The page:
David Golay riding the RockShox Super Deluxe Ultimate (photo: Ian Stowe)

And I’m all for it. As I’ve said repeatedly on here, there’s no law saying you have to use your climb switch whenever you’re pointed uphill, so I’d much rather have a switch that makes a big difference and turn it on and off as appropriate. Yes, a firmer climb mode such as the one found on the Super Deluxe does compromise compliance and traction to some extent, but on a super technical climb where that feels like a limitation, you can always just turn it off. The Super Deluxe’s climb mode does also open up and starts to move if you really hit something hard, but under more normal climbing conditions, it’s quite firm and composed.

The climb switch knob is somewhat stiff and not the easiest to turn (especially going into climb mode; coming out of it isn’t quite as stiff) but it didn’t give me any major trouble. Particularly on the Hightower, with its low-slung shock, activating the switch while on the bike was a little tricky, but by no means impossible.

And so I was overall impressed with the new Super Deluxe Air, particularly on the Santa Cruz Hightower, which just felt like a better fit for an air shock than the Nicolai G1 on which I first tried the Super Deluxe Air. It’s a consistent, well-rounded, easily-adjustable shock with an especially effective climb mode, and it’s easy to imagine it working for a lot of riders on a lot of different bikes.

When I reviewed the Fox Float X earlier this year, I said that the prior-generation Super Deluxe felt like the best comparison to that shock that I’d been on, and while the new Super Deluxe is definitely still competing with the Float X for use on a range of Trail bikes, it now feels like a more fully-featured, high-performance option. The Float X still works well, is even easier to set up than the Super Deluxe Ultimate, and does still have a slight edge when it comes to small bump sensitivity and plushness. But the Super Deluxe feels a lot more supportive when you start pushing it harder, especially as you start to firm up the high-speed compression adjuster (which the Float X lacks) to deal with bigger, harder impacts.

David Golay reviews the 2023 RockShox Super Deluxe and Super Deluxe Coil for Blister
David Golay riding the RockShox Super Deluxe Ultimate (photo: Ian Stowe)

Super Deluxe Ultimate Coil

After spending a little while with the Super Deluxe Air on my G1, RockShox set me up with an identically-tuned version of the Super Deluxe Coil for comparison, and as I’d expected going in, the coil felt like a better match for the long-travel, super-progressive bike. Not only could I use my preferred 175mm-travel setting, but the reduced progression, better midstroke support, and improved small-bump sensitivity all felt like better fits for the bike, and it didn’t take me long to have the Super Deluxe Coil feeling very good.

As with the air-sprung version, the Super Deluxe Coil does an impressive job of balancing having an overall wide range of damper adjustments while still being straightforward to set up. There are only five settings each for the compression adjustments, with each click making a noticeable difference. RockShox’s new system of indexing all the adjustments to the middle of the range and having the compression knobs visually indicate their respective setting does make it easy to find a solid baseline setting (start at the middle “0” setting and go from there).

Discussing rear shock settings is tricky because they’re so dependent on not just the rider’s preferences, style, and the specific bike in question, but also the specific tune on the shock. But on the Super Deluxe Coil on my G1, I wound up running the low-speed compression adjuster at “0” (i.e., the middle of the range), the HSC at +1, and the hydraulic bottom-out fully closed.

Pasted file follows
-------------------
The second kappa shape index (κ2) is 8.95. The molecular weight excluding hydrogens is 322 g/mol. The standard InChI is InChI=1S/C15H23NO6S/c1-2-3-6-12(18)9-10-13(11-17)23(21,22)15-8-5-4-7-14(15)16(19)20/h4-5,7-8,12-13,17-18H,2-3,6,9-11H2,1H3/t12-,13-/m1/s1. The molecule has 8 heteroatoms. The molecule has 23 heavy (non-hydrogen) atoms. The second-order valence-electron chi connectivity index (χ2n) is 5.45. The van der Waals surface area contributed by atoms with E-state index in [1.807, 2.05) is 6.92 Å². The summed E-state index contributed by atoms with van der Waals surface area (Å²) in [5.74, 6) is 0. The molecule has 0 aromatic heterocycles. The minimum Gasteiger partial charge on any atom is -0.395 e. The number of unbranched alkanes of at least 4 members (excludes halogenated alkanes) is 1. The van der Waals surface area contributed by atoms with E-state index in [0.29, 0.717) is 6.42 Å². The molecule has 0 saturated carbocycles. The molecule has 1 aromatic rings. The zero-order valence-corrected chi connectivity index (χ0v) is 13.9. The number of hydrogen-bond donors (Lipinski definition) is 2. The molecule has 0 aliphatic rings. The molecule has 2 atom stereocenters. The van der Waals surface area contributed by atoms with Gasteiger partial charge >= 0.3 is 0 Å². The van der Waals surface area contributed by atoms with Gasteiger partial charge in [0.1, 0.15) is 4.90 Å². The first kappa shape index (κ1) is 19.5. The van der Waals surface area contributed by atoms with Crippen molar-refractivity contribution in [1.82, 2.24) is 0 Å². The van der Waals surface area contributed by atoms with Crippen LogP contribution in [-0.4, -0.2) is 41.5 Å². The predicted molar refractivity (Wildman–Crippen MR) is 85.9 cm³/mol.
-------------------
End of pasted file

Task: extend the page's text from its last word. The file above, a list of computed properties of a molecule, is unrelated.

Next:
The adjustable hydraulic bottom-out feature on the Super Deluxe Coil also makes a big difference in the shock’s performance, and the range of adjustment available is strikingly large. With the HBO in one of the lighter settings, I was definitely noticing some significant bottom-out events on harsher, flatter landings, in particular; firming up the HBO circuit made a big difference in just making those events disappear. It’s not so much that I notice the HBO doing its thing as I notice an absence of significant bottom-out harshness — which is just what I want out of it.

In thinking about whether or not to opt for the hydraulic bottom-out feature, it’s worth considering what exactly the HBO feature does. As the name would suggest, the idea is to add some bottom-out control to the shock, by adding additional compression damping in the last 20% of the stroke. But unlike increasing the spring rate / air pressure, or adding volume spacers to an air shock, the HBO dissipates the energy it absorbs as heat, rather than returning it on rebound. So adding HBO increases bottom-out resistance and makes the behavior more damped and controlled at the end of travel; if you want to add bottom-out resistance but make the bike feel more lively and poppy at the same time, you’re probably better off doing it through the spring instead.

David Golay reviews the 2023 RockShox Super Deluxe and Super Deluxe Coil for Blister
RockShox Super Deluxe Coil

In the case of the Super Deluxe Coil, I think most rider and bike combos will be better off with the HBO feature, both because coil shocks are inherently less progressive than air ones, and because the HBO on the coil shock is externally adjustable, and feels very light at the open end of the adjustment range. Things are less cut and dried with the air version. Not only is there more control over bottom-out resistance via volume spacers in an air shock, but they’re also inherently more progressive and (very generally speaking) need less help with bottom-out resistance. The more you want to make the bike harder to bottom out and make it feel more composed and controlled near the end of travel, the more sense the HBO feature makes.

The notably firm (in a good way) climb mode from the Super Deluxe Air carries over to the coil version, and in that respect and most others, they really do feel like versions of the same shock that are separated by just the spring design — which makes sense, given their similar overall damper designs.